Researchers cooled an aluminum quantum drum to record low temperatures. These drums are integrated as memory devices, amplifiers, and sensors in a variety of research equipment. (Image Source: Wikimedia Commons)

Researchers cooled an aluminum quantum drum to record low temperatures. These drums are integrated as memory devices, amplifiers, and sensors in a variety of research equipment. (Image Source: Wikimedia Commons)

According to a paper recently published in Nature, researchers at the National Institute of Standards and Technology (NIST) have cooled a vibrating drum to an unprecedented one-fifth of a quantum of energy, approaching the previously perceived limit of absolute zero (1).

Scientists use temperature to measure the thermal motion of atoms in an object. Although the laws of physics suggest the temperature of an object cannot reach absolute zero—the state at which absolutely no atomic movement occurs—the new NIST experiments demonstrate that a mechanical object can actually be cooled to one fifth of a quantum, lower than the generally established “quantum limit” (2).

The researchers embedded a twenty-micrometer-diameter aluminum membrane known as a quantum drum within a superconducting circuit, forming an electromagnetic cavity in which the drum’s motion generated microwaves. Within this cavity, the microwaves generated by the drum naturally aligned their frequency with that of the drum.

In previous experiments, scientists cooled similar drums to one-third of a quantum, the lowest established energy position at the time, otherwise known as ground state. Using a method called sideband cooling, researchers applied microwaves at a specific angle and frequency below the cavity’s resonance, creating an electrical charge and causing the drum to vibrate. The drum’s fluctuations, in turn, generated photons, which escaped from the cavity at a higher frequency than that of the incoming microwaves, thereby resulting in a net loss of mechanical energy from atoms within the drum.

The quantum nature of the photons, however, limited the amount of heat researchers could remove. As the photons departed from the cavity, the energy of the drum dropped; however, noise due to quantum intensity fluctuations collided with the drum, incrementally raising the drum’s temperature even while decreasing its overall energy. To combat this problem, the researchers carefully calibrated the photons to move at a specific intensity, “squeezing” the light. By forcing the particles to move in a straight path, they limited unwanted fluctuations. In doing so, they defied temperature limits previously established by conventional cooling techniques.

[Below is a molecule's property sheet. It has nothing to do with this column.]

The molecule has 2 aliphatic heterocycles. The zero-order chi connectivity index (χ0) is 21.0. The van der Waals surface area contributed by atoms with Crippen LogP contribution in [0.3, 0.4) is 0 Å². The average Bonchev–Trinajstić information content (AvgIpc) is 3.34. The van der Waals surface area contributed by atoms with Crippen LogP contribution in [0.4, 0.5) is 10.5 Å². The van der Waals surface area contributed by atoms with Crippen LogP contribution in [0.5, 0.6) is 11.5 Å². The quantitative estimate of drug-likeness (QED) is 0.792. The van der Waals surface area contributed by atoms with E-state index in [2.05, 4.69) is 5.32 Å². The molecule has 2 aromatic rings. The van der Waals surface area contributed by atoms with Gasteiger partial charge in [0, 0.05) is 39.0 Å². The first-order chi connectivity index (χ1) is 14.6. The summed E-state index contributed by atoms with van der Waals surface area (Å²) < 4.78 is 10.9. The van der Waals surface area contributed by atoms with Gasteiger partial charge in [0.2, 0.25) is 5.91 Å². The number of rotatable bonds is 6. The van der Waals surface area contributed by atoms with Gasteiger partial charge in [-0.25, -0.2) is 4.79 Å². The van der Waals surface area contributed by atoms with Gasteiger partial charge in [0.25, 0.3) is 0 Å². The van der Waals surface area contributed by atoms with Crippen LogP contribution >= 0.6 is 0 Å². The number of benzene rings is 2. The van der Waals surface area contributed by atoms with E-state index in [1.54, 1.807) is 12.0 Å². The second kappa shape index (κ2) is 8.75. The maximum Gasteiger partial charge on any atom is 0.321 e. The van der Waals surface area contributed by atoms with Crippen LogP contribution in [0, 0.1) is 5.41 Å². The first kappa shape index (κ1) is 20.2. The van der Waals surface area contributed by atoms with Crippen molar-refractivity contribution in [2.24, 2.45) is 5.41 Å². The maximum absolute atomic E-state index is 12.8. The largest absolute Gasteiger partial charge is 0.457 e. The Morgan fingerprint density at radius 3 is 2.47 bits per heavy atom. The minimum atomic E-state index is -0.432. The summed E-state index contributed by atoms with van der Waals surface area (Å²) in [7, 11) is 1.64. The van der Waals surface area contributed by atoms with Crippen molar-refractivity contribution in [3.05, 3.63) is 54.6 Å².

This advancement in quantum scale cooling holds promise for future research and employment in next-generation technology. Colder drums operate more precisely, allowing researchers to develop instruments with quantum level precision. Quantum computers, in particular, rely on a drum apparatus, and cooler drums—with their ability to mechanically hold information for longer periods of time—have the potential to enhance short-term memory devices. Other applications such as sensors, for instance, could improve in sensitivity and storage capacity, facilitating computations with less distortion. Furthermore, with colder quantum drums, researchers can ensure that fluctuations in data arise from significant physical forces rather than random atomic oscillation. Although larger objects, especially those that operate at low frequencies, are more difficult to cool than smaller objects like the quantum drum, these experiments have revealed great potential for technological advancement in quantum level cooling and its applications in technology.



  1. Jeremy B. Clark, Florent Lecocq, Raymond W. Simmonds, José Aumentado, John D. Teufel. Sideband cooling beyond the quantum backaction limit with squeezed light. Nature, 2017; 541 (7636): 191 DOI: 10.1038/nature20604
  2. National Institute of Standards and Technology (NIST). (2017, January 11). Physicists ‘squeeze’ light to cool microscopic drum below quantum limit. ScienceDaily. Retrieved January 13, 2017 from
  3. Sanders, A. (2011, March 9). Aluminum Drum. Retrieved January 13, 2017, from